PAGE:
Drug Abuse Symptoms
Different drugs will produce different specific symptoms, but general symptoms of drug abuse include:
- regular consumption of drugs, including in larger amounts over longer periods of time than intended
- inability to stop taking the substance despite negative consequences
- increased tolerance for the drug
- physical and mental withdrawal symptoms when the drug is discontinued
- cravings for the drug
- devoting a large amount of time to obtaining, taking, and recovering from use of the drug
- missing work, neglecting relationships, and failing to meet other obligations due to drug use
- loss of interest in activities that don’t involve use of the drug
- hiding use of the drug from family and friends
- lashing out at people who identify and object to the mis-use of the substance
- an altered physical appearances, including neglected personal hygiene
- engaging in risky behaviour, both to procure the drug and while under the influence of it
Addicts become physically and psychologically dependent on the substance they abuse and experience withdrawal symptoms when they cease taking it. Withdrawal from different drugs will produce different symptoms.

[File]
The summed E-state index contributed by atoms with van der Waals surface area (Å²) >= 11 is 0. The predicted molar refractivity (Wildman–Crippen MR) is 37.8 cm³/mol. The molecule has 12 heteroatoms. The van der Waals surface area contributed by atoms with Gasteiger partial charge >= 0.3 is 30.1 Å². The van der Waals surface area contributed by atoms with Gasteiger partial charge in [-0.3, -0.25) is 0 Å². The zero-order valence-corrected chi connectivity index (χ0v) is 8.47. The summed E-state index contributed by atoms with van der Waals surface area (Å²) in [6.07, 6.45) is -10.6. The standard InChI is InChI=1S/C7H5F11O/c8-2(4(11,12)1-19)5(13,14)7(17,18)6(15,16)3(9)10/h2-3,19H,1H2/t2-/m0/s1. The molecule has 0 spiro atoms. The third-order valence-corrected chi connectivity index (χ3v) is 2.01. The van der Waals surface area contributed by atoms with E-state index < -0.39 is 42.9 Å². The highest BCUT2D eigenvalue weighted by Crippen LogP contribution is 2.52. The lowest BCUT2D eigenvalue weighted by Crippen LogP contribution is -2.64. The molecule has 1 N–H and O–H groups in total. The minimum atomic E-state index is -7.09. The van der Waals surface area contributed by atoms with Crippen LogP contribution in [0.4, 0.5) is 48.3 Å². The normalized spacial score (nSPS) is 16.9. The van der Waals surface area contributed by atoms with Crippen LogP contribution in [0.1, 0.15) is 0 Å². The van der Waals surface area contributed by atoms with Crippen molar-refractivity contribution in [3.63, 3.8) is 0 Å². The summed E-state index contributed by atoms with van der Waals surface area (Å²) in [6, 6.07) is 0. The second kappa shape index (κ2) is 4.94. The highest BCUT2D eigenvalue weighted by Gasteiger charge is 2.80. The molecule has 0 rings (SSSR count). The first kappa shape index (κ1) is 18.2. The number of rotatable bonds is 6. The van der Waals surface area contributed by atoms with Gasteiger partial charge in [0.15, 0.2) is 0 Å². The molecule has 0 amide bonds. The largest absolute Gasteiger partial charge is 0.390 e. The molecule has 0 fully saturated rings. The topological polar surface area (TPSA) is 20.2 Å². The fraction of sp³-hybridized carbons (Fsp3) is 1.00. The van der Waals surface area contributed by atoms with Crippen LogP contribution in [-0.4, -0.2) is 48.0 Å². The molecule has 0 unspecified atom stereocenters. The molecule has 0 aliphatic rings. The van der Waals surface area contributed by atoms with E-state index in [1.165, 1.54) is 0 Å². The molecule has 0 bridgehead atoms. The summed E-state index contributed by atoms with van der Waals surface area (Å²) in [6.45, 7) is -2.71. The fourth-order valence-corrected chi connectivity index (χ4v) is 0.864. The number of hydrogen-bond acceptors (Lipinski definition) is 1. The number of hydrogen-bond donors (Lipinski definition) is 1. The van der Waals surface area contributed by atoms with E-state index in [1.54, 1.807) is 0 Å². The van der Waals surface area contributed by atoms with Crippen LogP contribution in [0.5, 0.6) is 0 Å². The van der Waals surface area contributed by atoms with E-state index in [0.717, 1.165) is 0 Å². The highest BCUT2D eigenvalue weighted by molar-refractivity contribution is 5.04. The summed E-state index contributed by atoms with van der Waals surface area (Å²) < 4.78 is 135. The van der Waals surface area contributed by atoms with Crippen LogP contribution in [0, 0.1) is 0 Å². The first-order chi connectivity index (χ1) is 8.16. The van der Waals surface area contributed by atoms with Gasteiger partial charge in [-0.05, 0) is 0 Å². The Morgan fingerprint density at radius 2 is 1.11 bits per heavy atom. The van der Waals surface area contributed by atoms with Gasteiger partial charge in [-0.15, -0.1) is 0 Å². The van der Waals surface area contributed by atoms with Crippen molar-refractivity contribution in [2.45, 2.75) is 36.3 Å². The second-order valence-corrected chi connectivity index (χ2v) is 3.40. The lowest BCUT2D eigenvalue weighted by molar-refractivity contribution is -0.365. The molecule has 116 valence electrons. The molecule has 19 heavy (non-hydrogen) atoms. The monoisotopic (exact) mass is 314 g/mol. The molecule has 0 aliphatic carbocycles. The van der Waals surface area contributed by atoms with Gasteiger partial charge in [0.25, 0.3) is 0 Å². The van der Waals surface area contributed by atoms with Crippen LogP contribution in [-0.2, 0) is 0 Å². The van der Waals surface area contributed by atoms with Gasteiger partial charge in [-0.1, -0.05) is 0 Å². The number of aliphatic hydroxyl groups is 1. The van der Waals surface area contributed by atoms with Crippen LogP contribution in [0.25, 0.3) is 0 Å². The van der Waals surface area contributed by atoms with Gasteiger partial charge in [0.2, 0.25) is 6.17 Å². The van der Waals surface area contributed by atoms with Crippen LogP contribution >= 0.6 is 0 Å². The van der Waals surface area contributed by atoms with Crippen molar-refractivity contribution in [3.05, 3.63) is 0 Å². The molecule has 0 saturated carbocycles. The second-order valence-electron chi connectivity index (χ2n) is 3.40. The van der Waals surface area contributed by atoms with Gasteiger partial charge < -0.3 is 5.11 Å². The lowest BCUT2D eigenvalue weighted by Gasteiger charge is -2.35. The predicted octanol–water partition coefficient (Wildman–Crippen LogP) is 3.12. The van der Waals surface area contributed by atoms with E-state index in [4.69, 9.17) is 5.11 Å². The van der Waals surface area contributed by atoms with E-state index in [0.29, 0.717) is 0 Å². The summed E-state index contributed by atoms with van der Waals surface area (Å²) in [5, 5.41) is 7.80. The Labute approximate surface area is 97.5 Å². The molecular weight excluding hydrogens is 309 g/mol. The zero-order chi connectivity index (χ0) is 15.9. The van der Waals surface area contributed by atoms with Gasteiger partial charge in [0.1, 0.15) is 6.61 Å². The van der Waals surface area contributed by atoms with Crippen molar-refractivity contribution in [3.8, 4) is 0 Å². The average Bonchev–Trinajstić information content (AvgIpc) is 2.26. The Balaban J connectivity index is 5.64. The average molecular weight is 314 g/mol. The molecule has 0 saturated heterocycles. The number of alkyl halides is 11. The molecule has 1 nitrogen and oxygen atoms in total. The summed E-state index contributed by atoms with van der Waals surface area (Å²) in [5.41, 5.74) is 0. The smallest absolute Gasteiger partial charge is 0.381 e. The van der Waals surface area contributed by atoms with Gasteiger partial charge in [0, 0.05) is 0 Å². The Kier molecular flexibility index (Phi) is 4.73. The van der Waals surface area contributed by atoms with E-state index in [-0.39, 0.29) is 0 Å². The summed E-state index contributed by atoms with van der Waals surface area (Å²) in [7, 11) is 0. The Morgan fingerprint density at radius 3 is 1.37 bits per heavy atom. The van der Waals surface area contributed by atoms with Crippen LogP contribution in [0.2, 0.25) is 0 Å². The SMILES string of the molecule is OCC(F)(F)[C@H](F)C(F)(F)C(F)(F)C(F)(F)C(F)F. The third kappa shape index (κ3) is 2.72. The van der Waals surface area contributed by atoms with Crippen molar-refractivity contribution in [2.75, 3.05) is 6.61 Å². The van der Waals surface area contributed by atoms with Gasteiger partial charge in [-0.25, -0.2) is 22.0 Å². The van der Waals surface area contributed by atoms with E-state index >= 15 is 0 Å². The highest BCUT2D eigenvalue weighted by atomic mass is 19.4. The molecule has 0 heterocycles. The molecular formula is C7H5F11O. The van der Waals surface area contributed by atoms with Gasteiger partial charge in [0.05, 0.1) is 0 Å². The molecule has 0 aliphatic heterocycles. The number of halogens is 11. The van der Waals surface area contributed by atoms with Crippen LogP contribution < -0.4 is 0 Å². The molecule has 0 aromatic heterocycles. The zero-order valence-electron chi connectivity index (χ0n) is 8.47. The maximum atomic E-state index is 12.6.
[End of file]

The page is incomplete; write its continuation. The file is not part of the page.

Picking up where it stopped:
However, common withdrawal symptoms include:
- tremors and shaking
- nausea, vomiting, diarrhoea
- poor concentration
- poor memory
- loss of appetite
Withdrawal from some substances, including alcohol and benzodiazepines, can be very dangerous, even fatal, and should only be done under medical supervision. Symptoms of withdrawal from these substances include:
- delirium tremens (DTs)
- grand mal seizures
- heart attacks
Treatment for Drug Addiction
The first step of treatment is detoxing from the drug you have been mis-using and managing any withdrawal symptoms. After you’re clear of the drug and its effects—or in the case of some heroin addictions, switched to a substitute like methadone or buprenorphine—you can begin the process of recovering from the addiction, also called rehabilitation.
There are a range of treatment options for addictions, depending on the drug and the individual. Often treatment plans will expose you to several of these strategies.
- talking therapies, including CBT
- medication and drug-based therapies (especially for heroin addiction)
- treatment of co-occurring psychological issues, including depression, anxiety, and PTSD
- support groups
- NADH therapy: NADH is a chemical that occurs naturally in the body and plays a role in reducing fatigue and ageing and increasing cognition. It can be administered intravenously to help people going through detoxification and suffering with addiction.
Additional therapies which may be taken in addition to these treatments include exercise, meditation, yoga, mindfulness, nutritional support, art therapy, and other alternative treatments.
Some of these treatments may be initially undertaken in outpatient or inpatient rehab centres, after which the patient may transfer to a sober living facility before returning to their daily life.
Those who have experienced drug addiction will require long-term follow-up care, to help them rebuild their lives and ensure they don’t relapse.